Shipping containers are by far the most efficient means of transporting cargo across the globe. Piled high on the decks of container ships lie thousands upon thousands of packed units – up to 20,000 on the recently introduced triple E class ships. Over a quarter of a mile long, taller than the Olympic Stadium and carrying more steel than eight Eiffel towers, they are truly a wonder of the modern age. nnHowever, with five to six million containers making their way across the seas at any one time, it comes as little surprise that every now and again, one doesn’t quite make it. There could be a vicious Atlantic storm, a poorly secured unit, or collision with an iceberg (too soon?) that causes a unit to fall from its perch into the depths of the waters below. In fact, it’s estimated that up to 10,000 containers a year are lost to the sharks, not a huge figure in the grand scheme of things, but with a significant and unknown impact. What happens to lost shipping containers? This is their untold story. nn n
What happens when a container is lost?
nGenerally speaking, retrieving a container is both dangerous, expensive and time-consuming. For this reason, most shipping companies will plough on if a container falls overboard, leaving it to its salty fate. Sometimes a unit will sink without a trace, while other times it’ll valiantly float for a few hours or even days. This is especially true for refrigeration units, which are lined with lightweight insulation. However, sooner or later, the container gives up the ghost, descending to its final resting place below. nnWhen a container is lost, the company can claim it back through special insurance. The result is that the shipping company, the container manufacturer and the poor soul who put all their goods into the container don’t lose out on any cost invested so far.nn n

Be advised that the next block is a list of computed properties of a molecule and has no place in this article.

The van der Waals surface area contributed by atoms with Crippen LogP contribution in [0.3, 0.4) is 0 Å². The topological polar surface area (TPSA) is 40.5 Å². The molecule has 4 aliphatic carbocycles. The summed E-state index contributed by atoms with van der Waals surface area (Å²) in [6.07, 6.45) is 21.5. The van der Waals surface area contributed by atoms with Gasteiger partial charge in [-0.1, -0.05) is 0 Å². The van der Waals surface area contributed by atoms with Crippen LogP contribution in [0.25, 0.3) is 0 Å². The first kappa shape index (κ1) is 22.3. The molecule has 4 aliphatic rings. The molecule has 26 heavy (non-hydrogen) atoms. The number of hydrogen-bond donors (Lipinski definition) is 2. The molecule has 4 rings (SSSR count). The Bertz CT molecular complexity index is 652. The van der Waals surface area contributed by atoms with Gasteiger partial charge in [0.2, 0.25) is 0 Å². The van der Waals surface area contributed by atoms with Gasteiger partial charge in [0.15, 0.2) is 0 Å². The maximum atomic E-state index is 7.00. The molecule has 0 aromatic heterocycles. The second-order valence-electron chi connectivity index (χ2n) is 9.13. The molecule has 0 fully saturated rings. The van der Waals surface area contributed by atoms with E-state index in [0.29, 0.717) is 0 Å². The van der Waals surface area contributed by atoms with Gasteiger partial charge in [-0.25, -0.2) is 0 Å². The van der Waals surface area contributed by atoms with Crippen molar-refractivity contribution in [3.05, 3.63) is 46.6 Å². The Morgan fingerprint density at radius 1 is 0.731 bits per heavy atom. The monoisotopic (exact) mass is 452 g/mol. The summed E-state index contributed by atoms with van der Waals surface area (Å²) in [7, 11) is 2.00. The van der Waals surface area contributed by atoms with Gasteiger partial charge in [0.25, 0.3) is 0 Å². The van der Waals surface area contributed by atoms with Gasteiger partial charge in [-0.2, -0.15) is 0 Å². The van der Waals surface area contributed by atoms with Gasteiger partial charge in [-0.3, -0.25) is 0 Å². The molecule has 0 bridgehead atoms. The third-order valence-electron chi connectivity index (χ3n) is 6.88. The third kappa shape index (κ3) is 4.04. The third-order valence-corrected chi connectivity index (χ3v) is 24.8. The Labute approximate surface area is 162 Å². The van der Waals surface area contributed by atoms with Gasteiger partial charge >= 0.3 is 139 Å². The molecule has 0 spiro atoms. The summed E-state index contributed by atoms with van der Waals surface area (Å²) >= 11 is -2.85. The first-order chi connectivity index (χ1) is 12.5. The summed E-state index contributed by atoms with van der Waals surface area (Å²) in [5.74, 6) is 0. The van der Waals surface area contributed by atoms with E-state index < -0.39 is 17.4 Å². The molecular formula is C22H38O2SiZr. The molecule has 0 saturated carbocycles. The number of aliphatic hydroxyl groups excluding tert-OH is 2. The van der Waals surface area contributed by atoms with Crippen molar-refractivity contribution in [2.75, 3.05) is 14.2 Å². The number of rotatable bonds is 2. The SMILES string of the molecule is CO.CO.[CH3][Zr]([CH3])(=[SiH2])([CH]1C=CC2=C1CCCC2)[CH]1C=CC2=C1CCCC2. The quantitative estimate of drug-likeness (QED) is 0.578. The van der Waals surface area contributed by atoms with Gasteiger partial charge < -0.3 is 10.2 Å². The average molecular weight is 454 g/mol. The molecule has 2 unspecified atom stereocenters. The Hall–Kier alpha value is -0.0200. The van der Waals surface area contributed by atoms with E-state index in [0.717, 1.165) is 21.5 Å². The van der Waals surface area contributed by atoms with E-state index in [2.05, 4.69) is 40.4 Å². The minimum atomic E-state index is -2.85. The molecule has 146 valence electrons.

What happens to the cargo?
nMost of the time the cargo of a shipping container disappears with it. Common consumer goods don’t tend to be things that float so well, especially when locked inside two and a half tonnes of steel. That said, containers can open up upon the heavy impact with the sea, releasing their goods. Most of the time this is far from ideal, littering our oceans; however, some events can, rather bizarrely, be a force for good. nnIn 1992 a container travelling between China and Seattle emptied out into the Pacific ocean. While nothing was noted at the time, people began to report rubber ducks and bath toys washing up onto shores over the next decade. From the beaches of Portugal to Florida to Hawaii, it seemed that there was nowhere left untouched by the swarm of tiny creatures. By calling on beachcombers to report these sightings, oceanographer Curtis Ebbesmayer was able to use this information to help better understand the ways in which ocean currents work. Many of the containers 28,800 ‘friendly floatees’ are still unaccounted for – if you see one, be sure to make a note of where and when you found it. nnThere are similar stories involving thousands of lego figures swimming across the Atlantic onto the beaches of Cornwall, the result of a ‘1 in 100-year wave’ casting 4.8 million pieces from the decks of a container ship headed for New York. Again this information has been used to help figure out the ways in which the oceans work, with Ebbesmayer at the forefront yet again. In a quirky twist of fate, it just so happens that all the lego was nautically themed, with tiny cutlasses, flippers and life jackets washing up onto the shores. If you do want to go beachcombing, look out for the little black octopus. Apparently, they’re the rarest. nn n
nIn 2011 marine biologists found a sunken shipping container of the cast of California, deciding to use it as an opportunity to see the impact they had on the ecosystem around them. When they looked closely they found that, despite seven years of being submerged, the bright yellow container was still as good as new! nnOn closer inspection, the container had actually become the home for a number of interesting species, including crabs, octopuses and a large kind of sea snail known as Neptunea lyrata. Of course, nobody can say whether these creatures are welcome or not and if they have any implications for the rest of the ecosystem. nnThe container itself had actually fallen overboard during a storm – in the middle of a designated ocean reserve as it turns out. Instead of removing the container, the company at fault funded the research to make up for their sins, well partially. nn n
Making the most
nNeedless to say, it’s better for everyone (apart from the odd scientist) when shipping containers make it safely across the ocean. If you’d like to find out more about the benefits of these ocean-proof storage solutions, don’t hesitate to get in touch with Unit HIre! Our friendly team of experts would be delighted to guide you in the right direction – don’t worry, there’ll be no getting lost this time.